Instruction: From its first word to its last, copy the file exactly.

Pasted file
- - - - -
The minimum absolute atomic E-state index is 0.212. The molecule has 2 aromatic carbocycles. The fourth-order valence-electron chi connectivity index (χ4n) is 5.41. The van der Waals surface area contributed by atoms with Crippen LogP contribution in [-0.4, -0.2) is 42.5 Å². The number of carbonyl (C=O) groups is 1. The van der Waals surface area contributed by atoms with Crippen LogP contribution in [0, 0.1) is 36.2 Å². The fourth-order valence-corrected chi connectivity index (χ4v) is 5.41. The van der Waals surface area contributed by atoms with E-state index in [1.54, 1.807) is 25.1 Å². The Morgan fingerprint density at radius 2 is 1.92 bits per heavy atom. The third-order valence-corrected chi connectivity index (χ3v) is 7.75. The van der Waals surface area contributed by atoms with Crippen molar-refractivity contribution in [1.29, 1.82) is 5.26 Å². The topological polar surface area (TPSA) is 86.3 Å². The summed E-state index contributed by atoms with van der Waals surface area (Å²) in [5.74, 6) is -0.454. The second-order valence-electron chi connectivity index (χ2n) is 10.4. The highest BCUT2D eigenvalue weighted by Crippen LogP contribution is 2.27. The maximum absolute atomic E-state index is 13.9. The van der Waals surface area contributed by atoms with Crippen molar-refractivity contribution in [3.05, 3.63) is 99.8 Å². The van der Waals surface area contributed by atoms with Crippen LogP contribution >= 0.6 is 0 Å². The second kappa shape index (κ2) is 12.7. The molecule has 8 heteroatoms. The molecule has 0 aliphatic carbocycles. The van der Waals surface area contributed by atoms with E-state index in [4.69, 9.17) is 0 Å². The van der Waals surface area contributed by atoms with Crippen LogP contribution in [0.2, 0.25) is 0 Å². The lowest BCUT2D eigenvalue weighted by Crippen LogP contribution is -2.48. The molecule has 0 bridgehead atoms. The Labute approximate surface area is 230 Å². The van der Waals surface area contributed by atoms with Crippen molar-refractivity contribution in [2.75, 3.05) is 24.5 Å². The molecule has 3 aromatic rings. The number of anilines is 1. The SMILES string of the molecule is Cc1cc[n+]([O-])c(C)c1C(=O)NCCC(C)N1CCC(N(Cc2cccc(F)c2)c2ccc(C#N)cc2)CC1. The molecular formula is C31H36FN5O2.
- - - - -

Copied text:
The minimum absolute atomic E-state index is 0.212. The molecule has 2 aromatic carbocycles. The fourth-order valence-electron chi connectivity index (χ4n) is 5.41. The van der Waals surface area contributed by atoms with Crippen LogP contribution in [-0.4, -0.2) is 42.5 Å². The number of carbonyl (C=O) groups is 1. The van der Waals surface area contributed by atoms with Crippen LogP contribution in [0, 0.1) is 36.2 Å². The fourth-order valence-corrected chi connectivity index (χ4v) is 5.41. The van der Waals surface area contributed by atoms with E-state index in [1.54, 1.807) is 25.1 Å². The Morgan fingerprint density at radius 2 is 1.92 bits per heavy atom. The third-order valence-corrected chi connectivity index (χ3v) is 7.75. The van der Waals surface area contributed by atoms with Crippen molar-refractivity contribution in [1.29, 1.82) is 5.26 Å². The topological polar surface area (TPSA) is 86.3 Å². The summed E-state index contributed by atoms with van der Waals surface area (Å²) in [5.74, 6) is -0.454. The second-order valence-electron chi connectivity index (χ2n) is 10.4. The highest BCUT2D eigenvalue weighted by Crippen LogP contribution is 2.27. The maximum absolute atomic E-state index is 13.9. The van der Waals surface area contributed by atoms with Crippen molar-refractivity contribution in [3.05, 3.63) is 99.8 Å². The van der Waals surface area contributed by atoms with Crippen LogP contribution >= 0.6 is 0 Å². The second kappa shape index (κ2) is 12.7. The molecule has 8 heteroatoms. The molecule has 0 aliphatic carbocycles. The van der Waals surface area contributed by atoms with E-state index in [4.69, 9.17) is 0 Å². The van der Waals surface area contributed by atoms with Crippen LogP contribution in [0.2, 0.25) is 0 Å². The lowest BCUT2D eigenvalue weighted by Crippen LogP contribution is -2.48. The molecule has 0 bridgehead atoms. The Labute approximate surface area is 230 Å². The van der Waals surface area contributed by atoms with Crippen molar-refractivity contribution in [2.75, 3.05) is 24.5 Å². The molecule has 3 aromatic rings. The number of anilines is 1. The SMILES string of the molecule is Cc1cc[n+]([O-])c(C)c1C(=O)NCCC(C)N1CCC(N(Cc2cccc(F)c2)c2ccc(C#N)cc2)CC1. The molecular formula is C31H36FN5O2.